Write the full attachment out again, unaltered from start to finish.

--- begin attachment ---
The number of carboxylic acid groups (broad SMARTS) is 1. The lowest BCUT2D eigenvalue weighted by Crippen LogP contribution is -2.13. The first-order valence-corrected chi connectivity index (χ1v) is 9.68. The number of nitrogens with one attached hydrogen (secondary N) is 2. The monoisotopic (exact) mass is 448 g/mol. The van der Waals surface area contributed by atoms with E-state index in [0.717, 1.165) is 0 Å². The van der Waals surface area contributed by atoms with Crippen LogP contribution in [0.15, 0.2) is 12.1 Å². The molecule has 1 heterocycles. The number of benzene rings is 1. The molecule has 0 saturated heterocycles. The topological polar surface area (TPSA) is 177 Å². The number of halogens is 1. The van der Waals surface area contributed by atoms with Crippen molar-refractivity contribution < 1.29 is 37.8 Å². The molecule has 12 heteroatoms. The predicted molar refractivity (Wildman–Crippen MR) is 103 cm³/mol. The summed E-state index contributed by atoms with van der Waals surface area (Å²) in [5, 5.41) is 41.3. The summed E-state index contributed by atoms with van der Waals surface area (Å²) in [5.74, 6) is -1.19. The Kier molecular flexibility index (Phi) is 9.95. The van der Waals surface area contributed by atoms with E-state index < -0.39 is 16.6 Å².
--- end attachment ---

The number of carboxylic acid groups (broad SMARTS) is 1. The lowest BCUT2D eigenvalue weighted by Crippen LogP contribution is -2.13. The first-order valence-corrected chi connectivity index (χ1v) is 9.68. The number of nitrogens with one attached hydrogen (secondary N) is 2. The monoisotopic (exact) mass is 448 g/mol. The van der Waals surface area contributed by atoms with E-state index in [0.717, 1.165) is 0 Å². The van der Waals surface area contributed by atoms with Crippen LogP contribution in [0.15, 0.2) is 12.1 Å². The molecule has 1 heterocycles. The number of benzene rings is 1. The molecule has 0 saturated heterocycles. The topological polar surface area (TPSA) is 177 Å². The number of halogens is 1. The van der Waals surface area contributed by atoms with Crippen molar-refractivity contribution < 1.29 is 37.8 Å². The molecule has 12 heteroatoms. The predicted molar refractivity (Wildman–Crippen MR) is 103 cm³/mol. The summed E-state index contributed by atoms with van der Waals surface area (Å²) in [5, 5.41) is 41.3. The summed E-state index contributed by atoms with van der Waals surface area (Å²) in [5.74, 6) is -1.19. The Kier molecular flexibility index (Phi) is 9.95. The van der Waals surface area contributed by atoms with E-state index < -0.39 is 16.6 Å².